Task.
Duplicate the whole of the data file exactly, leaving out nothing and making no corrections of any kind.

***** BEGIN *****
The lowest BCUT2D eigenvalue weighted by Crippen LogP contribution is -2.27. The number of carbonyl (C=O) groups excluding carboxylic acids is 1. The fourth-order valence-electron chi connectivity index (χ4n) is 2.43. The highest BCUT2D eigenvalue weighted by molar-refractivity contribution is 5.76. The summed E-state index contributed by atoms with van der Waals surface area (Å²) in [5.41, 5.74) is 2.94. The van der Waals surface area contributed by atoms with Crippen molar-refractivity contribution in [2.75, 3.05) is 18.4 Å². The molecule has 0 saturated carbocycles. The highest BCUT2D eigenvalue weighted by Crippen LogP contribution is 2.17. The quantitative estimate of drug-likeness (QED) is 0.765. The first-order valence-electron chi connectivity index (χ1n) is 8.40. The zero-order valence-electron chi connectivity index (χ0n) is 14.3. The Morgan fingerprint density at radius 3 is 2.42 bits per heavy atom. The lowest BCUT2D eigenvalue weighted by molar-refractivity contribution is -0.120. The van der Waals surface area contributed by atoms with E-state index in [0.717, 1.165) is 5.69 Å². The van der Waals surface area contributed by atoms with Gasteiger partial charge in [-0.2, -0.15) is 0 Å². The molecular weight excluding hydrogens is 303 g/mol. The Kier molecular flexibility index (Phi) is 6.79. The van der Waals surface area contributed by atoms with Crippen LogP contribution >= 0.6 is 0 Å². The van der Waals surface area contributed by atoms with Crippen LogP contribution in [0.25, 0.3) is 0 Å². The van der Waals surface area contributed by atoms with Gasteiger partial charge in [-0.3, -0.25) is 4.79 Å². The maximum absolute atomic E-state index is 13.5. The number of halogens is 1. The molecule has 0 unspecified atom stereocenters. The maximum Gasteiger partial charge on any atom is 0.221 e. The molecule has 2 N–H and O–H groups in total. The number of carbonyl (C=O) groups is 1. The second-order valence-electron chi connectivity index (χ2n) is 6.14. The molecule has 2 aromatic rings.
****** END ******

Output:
The lowest BCUT2D eigenvalue weighted by Crippen LogP contribution is -2.27. The number of carbonyl (C=O) groups excluding carboxylic acids is 1. The fourth-order valence-electron chi connectivity index (χ4n) is 2.43. The highest BCUT2D eigenvalue weighted by molar-refractivity contribution is 5.76. The summed E-state index contributed by atoms with van der Waals surface area (Å²) in [5.41, 5.74) is 2.94. The van der Waals surface area contributed by atoms with Crippen molar-refractivity contribution in [2.75, 3.05) is 18.4 Å². The molecule has 0 saturated carbocycles. The highest BCUT2D eigenvalue weighted by Crippen LogP contribution is 2.17. The quantitative estimate of drug-likeness (QED) is 0.765. The first-order valence-electron chi connectivity index (χ1n) is 8.40. The zero-order valence-electron chi connectivity index (χ0n) is 14.3. The Morgan fingerprint density at radius 3 is 2.42 bits per heavy atom. The lowest BCUT2D eigenvalue weighted by molar-refractivity contribution is -0.120. The van der Waals surface area contributed by atoms with E-state index in [0.717, 1.165) is 5.69 Å². The van der Waals surface area contributed by atoms with Gasteiger partial charge in [-0.2, -0.15) is 0 Å². The molecular weight excluding hydrogens is 303 g/mol. The Kier molecular flexibility index (Phi) is 6.79. The van der Waals surface area contributed by atoms with Crippen LogP contribution >= 0.6 is 0 Å². The van der Waals surface area contributed by atoms with Crippen LogP contribution in [0.25, 0.3) is 0 Å². The van der Waals surface area contributed by atoms with Gasteiger partial charge in [-0.3, -0.25) is 4.79 Å². The maximum absolute atomic E-state index is 13.5. The number of halogens is 1. The molecule has 0 unspecified atom stereocenters. The maximum Gasteiger partial charge on any atom is 0.221 e. The molecule has 2 N–H and O–H groups in total. The number of carbonyl (C=O) groups is 1. The second-order valence-electron chi connectivity index (χ2n) is 6.14. The molecule has 2 aromatic rings.